Last fall, James took three packs of wildflower seeds (multiple varieties) and threw them on the bare parking strip, added some compost on the top and watered well. Over the months, he has watched them come up and was thrilled at how the hell strip had been transformed.

He then offered to show me what he had done to the backyard – I could hardly wait to see it after seeing what he has done on the outside.

(A few of the photos are a bit blurry. I’m not sure what went wrong with my phone’s camera, but you can still get a sense of the beauty in the backyard.)

Hidden Garden in the Middle of Phoenix

The backyard consists of a lawn split in two by a large planting bed with hollyhocks.

Hidden Garden in the Middle of Phoenix

I love hollyhocks and have grown them in the past. They self-seed and flower for me every spring.  All I give them is a little water – that’s all they need.

Hidden Garden in the Middle of Phoenix

The small patio in the back of the house is filled with an old-fashioned table and chairs, which fit the age of the home perfectly!

The pathway separates the two lawn areas and leads to the garage in the back. It was created using concrete molded into geometric shapes.

Hidden Garden in the Middle of Phoenix

Bermuda grass is allowed to grow into the cracks for an interesting look.

blanket flower, bachelor's button, and yellow daisy (Euryops pectinatus) from hidden garden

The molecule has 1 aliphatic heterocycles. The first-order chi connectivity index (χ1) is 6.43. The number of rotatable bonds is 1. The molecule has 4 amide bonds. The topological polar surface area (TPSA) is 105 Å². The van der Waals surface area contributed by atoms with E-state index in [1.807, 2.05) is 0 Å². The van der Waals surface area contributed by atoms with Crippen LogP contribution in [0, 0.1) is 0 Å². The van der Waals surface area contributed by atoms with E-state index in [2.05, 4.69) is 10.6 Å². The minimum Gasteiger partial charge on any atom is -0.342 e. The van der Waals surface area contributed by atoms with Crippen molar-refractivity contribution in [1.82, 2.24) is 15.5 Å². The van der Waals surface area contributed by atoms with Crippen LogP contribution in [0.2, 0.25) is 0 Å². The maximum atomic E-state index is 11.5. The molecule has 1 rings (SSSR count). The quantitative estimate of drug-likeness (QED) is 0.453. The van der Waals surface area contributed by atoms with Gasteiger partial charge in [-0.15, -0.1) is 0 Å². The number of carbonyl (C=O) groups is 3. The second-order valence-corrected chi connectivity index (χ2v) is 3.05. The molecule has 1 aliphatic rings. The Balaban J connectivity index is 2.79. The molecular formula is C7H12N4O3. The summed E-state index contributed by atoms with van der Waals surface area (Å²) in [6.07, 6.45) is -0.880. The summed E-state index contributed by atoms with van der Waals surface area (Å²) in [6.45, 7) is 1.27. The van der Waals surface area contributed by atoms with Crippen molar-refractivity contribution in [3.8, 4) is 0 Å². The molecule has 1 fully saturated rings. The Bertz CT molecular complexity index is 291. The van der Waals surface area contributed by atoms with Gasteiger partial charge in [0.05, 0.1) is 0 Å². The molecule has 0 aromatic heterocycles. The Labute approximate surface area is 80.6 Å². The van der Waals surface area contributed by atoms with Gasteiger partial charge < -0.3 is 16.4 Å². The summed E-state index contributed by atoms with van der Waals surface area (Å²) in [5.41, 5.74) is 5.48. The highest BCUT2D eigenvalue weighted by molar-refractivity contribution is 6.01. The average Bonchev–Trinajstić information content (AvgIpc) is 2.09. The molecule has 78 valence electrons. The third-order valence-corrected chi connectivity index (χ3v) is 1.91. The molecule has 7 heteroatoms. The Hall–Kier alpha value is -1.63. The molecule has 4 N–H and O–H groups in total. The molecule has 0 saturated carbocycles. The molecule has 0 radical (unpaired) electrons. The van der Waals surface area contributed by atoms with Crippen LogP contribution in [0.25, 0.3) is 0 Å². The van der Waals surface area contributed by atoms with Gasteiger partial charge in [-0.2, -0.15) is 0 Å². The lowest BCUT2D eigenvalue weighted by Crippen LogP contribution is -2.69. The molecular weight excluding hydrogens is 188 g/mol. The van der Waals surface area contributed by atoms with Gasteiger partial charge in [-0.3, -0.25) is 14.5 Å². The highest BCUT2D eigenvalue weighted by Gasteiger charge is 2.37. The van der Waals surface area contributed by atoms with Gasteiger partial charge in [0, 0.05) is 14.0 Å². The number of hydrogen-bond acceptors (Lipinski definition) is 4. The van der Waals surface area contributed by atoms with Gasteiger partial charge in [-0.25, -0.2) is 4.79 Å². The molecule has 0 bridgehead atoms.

The patio is edged with flowering annuals such as blanket flower, bachelor’s button, and yellow daisy (Euryops pectinatus).

Hidden Garden in the Middle of Phoenix

In this blurry photo, a large crown-of-thorns plant was thriving in a tiny container. Believe it or not, it is 20 years old and thriving in a very small pot. According to James, he waters it twice a week in summer and weekly throughout the rest of the year.

Two Chinese elm trees Hidden Garden

Two Chinese elm trees provide dappled shade on a beautiful spring day.

Hidden Garden in the Middle of Phoenix

A small potting bench stands in front of the wooden fence painted a greenish-chartreuse color, which blends well with the garden.

A fountain is in the center of this grassy area and adds the refreshing sound of water.

How relaxing would it be to enjoy this outdoor space, even in the middle of summer with all of its shade?

Hidden Garden in the Middle of Phoenix

I bade a reluctant goodbye to the back garden and ventured back out to the parking strip. James then showed me where he had planted wildflowers next to the detached garage.

Hidden Garden in the Middle of Phoenix